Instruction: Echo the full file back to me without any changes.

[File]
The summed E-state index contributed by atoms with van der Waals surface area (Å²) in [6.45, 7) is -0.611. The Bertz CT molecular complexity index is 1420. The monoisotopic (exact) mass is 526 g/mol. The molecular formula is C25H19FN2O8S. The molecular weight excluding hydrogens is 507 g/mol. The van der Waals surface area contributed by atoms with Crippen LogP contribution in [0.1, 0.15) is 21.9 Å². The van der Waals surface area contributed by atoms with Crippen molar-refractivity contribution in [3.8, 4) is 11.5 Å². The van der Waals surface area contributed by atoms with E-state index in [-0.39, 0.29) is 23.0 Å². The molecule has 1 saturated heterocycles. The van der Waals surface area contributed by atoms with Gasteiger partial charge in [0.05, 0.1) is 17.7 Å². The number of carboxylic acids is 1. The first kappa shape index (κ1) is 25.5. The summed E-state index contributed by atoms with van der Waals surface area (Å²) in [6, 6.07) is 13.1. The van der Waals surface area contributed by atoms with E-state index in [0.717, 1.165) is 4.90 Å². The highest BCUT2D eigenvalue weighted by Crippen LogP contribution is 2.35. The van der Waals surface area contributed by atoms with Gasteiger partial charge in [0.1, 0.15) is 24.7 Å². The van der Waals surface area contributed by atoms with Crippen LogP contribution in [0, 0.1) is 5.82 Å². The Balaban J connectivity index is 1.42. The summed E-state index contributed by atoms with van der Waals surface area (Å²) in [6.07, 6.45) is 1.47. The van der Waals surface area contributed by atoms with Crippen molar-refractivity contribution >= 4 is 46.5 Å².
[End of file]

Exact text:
The summed E-state index contributed by atoms with van der Waals surface area (Å²) in [6.45, 7) is -0.611. The Bertz CT molecular complexity index is 1420. The monoisotopic (exact) mass is 526 g/mol. The molecular formula is C25H19FN2O8S. The molecular weight excluding hydrogens is 507 g/mol. The van der Waals surface area contributed by atoms with Crippen LogP contribution in [0.1, 0.15) is 21.9 Å². The van der Waals surface area contributed by atoms with Crippen molar-refractivity contribution in [3.8, 4) is 11.5 Å². The van der Waals surface area contributed by atoms with E-state index in [-0.39, 0.29) is 23.0 Å². The molecule has 1 saturated heterocycles. The van der Waals surface area contributed by atoms with Gasteiger partial charge in [0.05, 0.1) is 17.7 Å². The number of carboxylic acids is 1. The first kappa shape index (κ1) is 25.5. The summed E-state index contributed by atoms with van der Waals surface area (Å²) in [6, 6.07) is 13.1. The van der Waals surface area contributed by atoms with E-state index in [0.717, 1.165) is 4.90 Å². The highest BCUT2D eigenvalue weighted by Crippen LogP contribution is 2.35. The van der Waals surface area contributed by atoms with Gasteiger partial charge in [0.1, 0.15) is 24.7 Å². The van der Waals surface area contributed by atoms with Crippen LogP contribution in [0, 0.1) is 5.82 Å². The Balaban J connectivity index is 1.42. The summed E-state index contributed by atoms with van der Waals surface area (Å²) in [6.07, 6.45) is 1.47. The van der Waals surface area contributed by atoms with Crippen molar-refractivity contribution >= 4 is 46.5 Å².